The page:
Im developing with Grails. Since the framework will bootstrap data and a fully flushed out spring context, I find that I write a lot of integration tests for services. Let me rephrase that: I find I write no unit tests for services, only integration tests. Is this a bad idea? The only downside I see to it is that my tests take a bit longer to run.

I do use unit testing on controllers, as in a controller I am testing the various application flows, result types, redirect logic, etc. But the majority of tests I write are integration tests. This seems a break from tradition J2EE tests, where mostly unit tests are written.

edit- to be clear, Im not writing integration tests because the code is so complicated only integration tests will do. Im writing integration tests because it is easier to test everything together, since the framework gives you so much. I do mock certain things, like if a service collaborates with the acegi authenticationService, I mock that. I also mock anytime we interact with a webservice, because you have to in order to get a test that runs without special setup.

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    Integration tests can be more brittle than unit tests. If you find yourself writing mostly integration tests, consider refactoring your project so that it can be unit-tested more readily. If your code is written so it is testable, you may find that the unit tests are easier to write than the integration tests, and are more stable (less apt to break). Integration tests are good for testing interactions between system components, but they don't always provide adequate code coverage, so they are not a substitute for unit tests. – Robert Harvey Aug 2 '10 at 22:41

I clearly see a trend towards more functional tests and fewer unit tests, in particular for heavily-connected components low on logic. If I implement a complicated algorithm in a particular class, I will usually write unit tests for it, but if the complexity is due to integration with other components (which is very frequently the case), unit tests are not worth the hassle.


In general, the important measure is the code coverage.

In can be advantageous to do integration tests if the global interface is more stable (less subject to change).


You may be able to use a mock framework to isolate different parts of your services for individual testing. Instead of relying on the massive Spring context, directly instantiate your service class and fill in the dependencies not directly relevant to the test with mocks. You may need a little refactoring to decouple your dependencies, but it will usually be for the best. This can lead to writing more and smaller tests instead of relying on a few large integration tests.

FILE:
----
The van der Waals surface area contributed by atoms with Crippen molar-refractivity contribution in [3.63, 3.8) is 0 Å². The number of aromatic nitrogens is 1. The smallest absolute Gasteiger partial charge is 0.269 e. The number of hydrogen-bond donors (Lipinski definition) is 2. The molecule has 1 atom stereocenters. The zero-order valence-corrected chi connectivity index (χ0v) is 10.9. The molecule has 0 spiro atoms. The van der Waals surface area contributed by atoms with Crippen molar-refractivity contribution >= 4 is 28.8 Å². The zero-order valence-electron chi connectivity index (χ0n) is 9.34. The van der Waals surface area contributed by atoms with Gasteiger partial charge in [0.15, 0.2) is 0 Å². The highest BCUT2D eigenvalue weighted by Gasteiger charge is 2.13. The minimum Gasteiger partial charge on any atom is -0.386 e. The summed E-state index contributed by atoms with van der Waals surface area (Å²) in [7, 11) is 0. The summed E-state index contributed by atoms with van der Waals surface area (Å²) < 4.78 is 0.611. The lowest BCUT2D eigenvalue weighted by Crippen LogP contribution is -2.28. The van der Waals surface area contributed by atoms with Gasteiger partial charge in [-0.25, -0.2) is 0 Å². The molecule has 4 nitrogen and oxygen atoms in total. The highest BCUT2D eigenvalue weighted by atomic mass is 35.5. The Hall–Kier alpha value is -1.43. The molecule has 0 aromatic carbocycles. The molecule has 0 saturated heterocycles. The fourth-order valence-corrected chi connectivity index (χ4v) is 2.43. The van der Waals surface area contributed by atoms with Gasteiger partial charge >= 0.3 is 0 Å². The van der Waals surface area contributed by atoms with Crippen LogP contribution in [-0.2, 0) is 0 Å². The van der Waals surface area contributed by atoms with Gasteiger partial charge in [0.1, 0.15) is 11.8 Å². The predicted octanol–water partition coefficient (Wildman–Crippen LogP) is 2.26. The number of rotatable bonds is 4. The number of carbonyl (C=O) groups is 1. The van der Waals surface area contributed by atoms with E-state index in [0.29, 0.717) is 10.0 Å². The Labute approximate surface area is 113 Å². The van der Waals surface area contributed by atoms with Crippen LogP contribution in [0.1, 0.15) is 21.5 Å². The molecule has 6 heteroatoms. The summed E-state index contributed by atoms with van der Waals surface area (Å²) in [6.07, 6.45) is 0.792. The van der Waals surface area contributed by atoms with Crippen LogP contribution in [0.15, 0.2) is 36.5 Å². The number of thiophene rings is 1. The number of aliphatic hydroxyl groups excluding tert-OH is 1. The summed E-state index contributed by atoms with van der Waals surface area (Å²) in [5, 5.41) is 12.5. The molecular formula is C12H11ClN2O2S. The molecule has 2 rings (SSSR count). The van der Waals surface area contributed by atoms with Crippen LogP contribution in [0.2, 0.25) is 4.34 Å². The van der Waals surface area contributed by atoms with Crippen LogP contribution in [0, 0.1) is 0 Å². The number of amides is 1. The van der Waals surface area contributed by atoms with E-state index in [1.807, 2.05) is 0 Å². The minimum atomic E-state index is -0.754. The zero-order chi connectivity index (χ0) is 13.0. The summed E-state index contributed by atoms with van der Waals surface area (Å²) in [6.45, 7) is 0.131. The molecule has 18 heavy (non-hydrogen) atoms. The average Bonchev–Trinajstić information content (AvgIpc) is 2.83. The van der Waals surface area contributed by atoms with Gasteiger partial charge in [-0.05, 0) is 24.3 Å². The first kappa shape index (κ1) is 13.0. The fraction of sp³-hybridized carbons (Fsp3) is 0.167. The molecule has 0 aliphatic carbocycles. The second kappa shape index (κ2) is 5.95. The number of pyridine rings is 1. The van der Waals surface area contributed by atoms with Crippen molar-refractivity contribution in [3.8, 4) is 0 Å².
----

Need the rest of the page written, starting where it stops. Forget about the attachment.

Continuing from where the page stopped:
I am in a similar situation where many established tests are really integration tests, and it can be difficult, but not impossible, to change this going forward.


You should test as soon as possible, because you want errors to show up as soon as possible, ideally while our code is still under your own control. The later an error is discovered the higher the costs of the correction will be.

If you are exposing non trivial logic, you should test the logic of the main decision paths with unit tests, and the exposure of that logic and the interaction with external dependencies in the integration tests.

If you are a lone developer or working in a small team, sometimes it's difficult to see the distinction between unit and integration tests. If you are in an environment where multiple teams are working on a single product, the assumption is that the logic inside your code has already been verified (unit test) and now you want to see how the modules play with each other (integration test).

It is not a good pattern to load too much into the integration test, because you are deferring testing to a later phase in your project or development environment, and sooner or later you are going to find that you are discovering errors once the code has left your desk. That will mean holding up the entire and possibly the product release while you fix something you could and should have discovered earlier.

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